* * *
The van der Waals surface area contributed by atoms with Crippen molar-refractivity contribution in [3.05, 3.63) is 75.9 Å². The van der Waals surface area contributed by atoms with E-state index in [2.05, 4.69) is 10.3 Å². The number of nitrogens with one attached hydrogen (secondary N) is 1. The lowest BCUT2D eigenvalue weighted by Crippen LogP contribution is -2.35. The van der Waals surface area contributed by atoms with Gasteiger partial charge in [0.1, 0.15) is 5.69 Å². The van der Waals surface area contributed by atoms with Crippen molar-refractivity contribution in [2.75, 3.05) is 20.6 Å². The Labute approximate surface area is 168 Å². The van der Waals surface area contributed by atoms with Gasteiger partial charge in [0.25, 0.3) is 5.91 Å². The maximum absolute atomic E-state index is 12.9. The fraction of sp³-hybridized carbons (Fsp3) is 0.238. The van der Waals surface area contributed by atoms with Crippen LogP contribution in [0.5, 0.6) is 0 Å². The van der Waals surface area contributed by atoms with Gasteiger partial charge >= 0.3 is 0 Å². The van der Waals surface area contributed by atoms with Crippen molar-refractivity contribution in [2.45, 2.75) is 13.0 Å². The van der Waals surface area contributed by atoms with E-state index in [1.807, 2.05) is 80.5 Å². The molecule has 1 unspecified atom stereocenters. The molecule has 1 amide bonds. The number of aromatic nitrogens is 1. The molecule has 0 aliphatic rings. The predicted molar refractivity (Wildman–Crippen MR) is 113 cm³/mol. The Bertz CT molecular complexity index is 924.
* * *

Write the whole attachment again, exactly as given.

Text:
The van der Waals surface area contributed by atoms with Crippen molar-refractivity contribution in [3.05, 3.63) is 75.9 Å². The van der Waals surface area contributed by atoms with E-state index in [2.05, 4.69) is 10.3 Å². The number of nitrogens with one attached hydrogen (secondary N) is 1. The lowest BCUT2D eigenvalue weighted by Crippen LogP contribution is -2.35. The van der Waals surface area contributed by atoms with Gasteiger partial charge in [0.1, 0.15) is 5.69 Å². The van der Waals surface area contributed by atoms with Crippen molar-refractivity contribution in [2.75, 3.05) is 20.6 Å². The Labute approximate surface area is 168 Å². The van der Waals surface area contributed by atoms with Gasteiger partial charge in [0.25, 0.3) is 5.91 Å². The maximum absolute atomic E-state index is 12.9. The fraction of sp³-hybridized carbons (Fsp3) is 0.238. The van der Waals surface area contributed by atoms with Crippen LogP contribution in [0.5, 0.6) is 0 Å². The van der Waals surface area contributed by atoms with Gasteiger partial charge >= 0.3 is 0 Å². The van der Waals surface area contributed by atoms with Crippen molar-refractivity contribution in [2.45, 2.75) is 13.0 Å². The van der Waals surface area contributed by atoms with E-state index in [1.807, 2.05) is 80.5 Å². The molecule has 1 unspecified atom stereocenters. The molecule has 1 amide bonds. The number of aromatic nitrogens is 1. The molecule has 0 aliphatic rings. The predicted molar refractivity (Wildman–Crippen MR) is 113 cm³/mol. The Bertz CT molecular complexity index is 924.